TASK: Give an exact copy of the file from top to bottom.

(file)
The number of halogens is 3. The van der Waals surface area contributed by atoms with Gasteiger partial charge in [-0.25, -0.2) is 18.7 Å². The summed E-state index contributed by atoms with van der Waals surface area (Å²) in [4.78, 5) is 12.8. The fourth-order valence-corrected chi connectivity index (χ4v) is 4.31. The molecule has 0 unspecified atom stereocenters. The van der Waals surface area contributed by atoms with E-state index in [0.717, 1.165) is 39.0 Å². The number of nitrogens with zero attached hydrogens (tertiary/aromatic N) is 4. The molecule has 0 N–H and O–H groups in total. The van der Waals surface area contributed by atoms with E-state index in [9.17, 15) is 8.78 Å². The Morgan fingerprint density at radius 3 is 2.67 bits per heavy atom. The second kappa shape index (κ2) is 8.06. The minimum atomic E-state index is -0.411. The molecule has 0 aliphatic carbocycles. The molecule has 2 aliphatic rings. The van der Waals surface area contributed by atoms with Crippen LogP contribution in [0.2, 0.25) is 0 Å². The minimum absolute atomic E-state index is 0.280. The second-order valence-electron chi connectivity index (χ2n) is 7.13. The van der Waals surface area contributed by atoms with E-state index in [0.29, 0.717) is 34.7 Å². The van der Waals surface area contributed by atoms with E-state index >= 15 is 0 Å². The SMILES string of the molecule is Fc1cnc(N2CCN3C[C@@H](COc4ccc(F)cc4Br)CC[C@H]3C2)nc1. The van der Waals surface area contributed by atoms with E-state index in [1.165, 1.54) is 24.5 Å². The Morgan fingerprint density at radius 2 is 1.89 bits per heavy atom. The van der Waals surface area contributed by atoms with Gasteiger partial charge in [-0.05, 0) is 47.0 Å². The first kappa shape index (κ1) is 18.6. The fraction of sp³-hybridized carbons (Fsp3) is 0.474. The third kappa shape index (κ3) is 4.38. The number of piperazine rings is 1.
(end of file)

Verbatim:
The number of halogens is 3. The van der Waals surface area contributed by atoms with Gasteiger partial charge in [-0.25, -0.2) is 18.7 Å². The summed E-state index contributed by atoms with van der Waals surface area (Å²) in [4.78, 5) is 12.8. The fourth-order valence-corrected chi connectivity index (χ4v) is 4.31. The molecule has 0 unspecified atom stereocenters. The van der Waals surface area contributed by atoms with E-state index in [0.717, 1.165) is 39.0 Å². The number of nitrogens with zero attached hydrogens (tertiary/aromatic N) is 4. The molecule has 0 N–H and O–H groups in total. The van der Waals surface area contributed by atoms with E-state index in [9.17, 15) is 8.78 Å². The Morgan fingerprint density at radius 3 is 2.67 bits per heavy atom. The second kappa shape index (κ2) is 8.06. The minimum atomic E-state index is -0.411. The molecule has 0 aliphatic carbocycles. The molecule has 2 aliphatic rings. The van der Waals surface area contributed by atoms with Crippen LogP contribution in [0.2, 0.25) is 0 Å². The minimum absolute atomic E-state index is 0.280. The second-order valence-electron chi connectivity index (χ2n) is 7.13. The van der Waals surface area contributed by atoms with E-state index in [0.29, 0.717) is 34.7 Å². The van der Waals surface area contributed by atoms with E-state index >= 15 is 0 Å². The SMILES string of the molecule is Fc1cnc(N2CCN3C[C@@H](COc4ccc(F)cc4Br)CC[C@H]3C2)nc1. The van der Waals surface area contributed by atoms with E-state index in [1.165, 1.54) is 24.5 Å². The Morgan fingerprint density at radius 2 is 1.89 bits per heavy atom. The van der Waals surface area contributed by atoms with Gasteiger partial charge in [-0.05, 0) is 47.0 Å². The first kappa shape index (κ1) is 18.6. The fraction of sp³-hybridized carbons (Fsp3) is 0.474. The third kappa shape index (κ3) is 4.38. The number of piperazine rings is 1.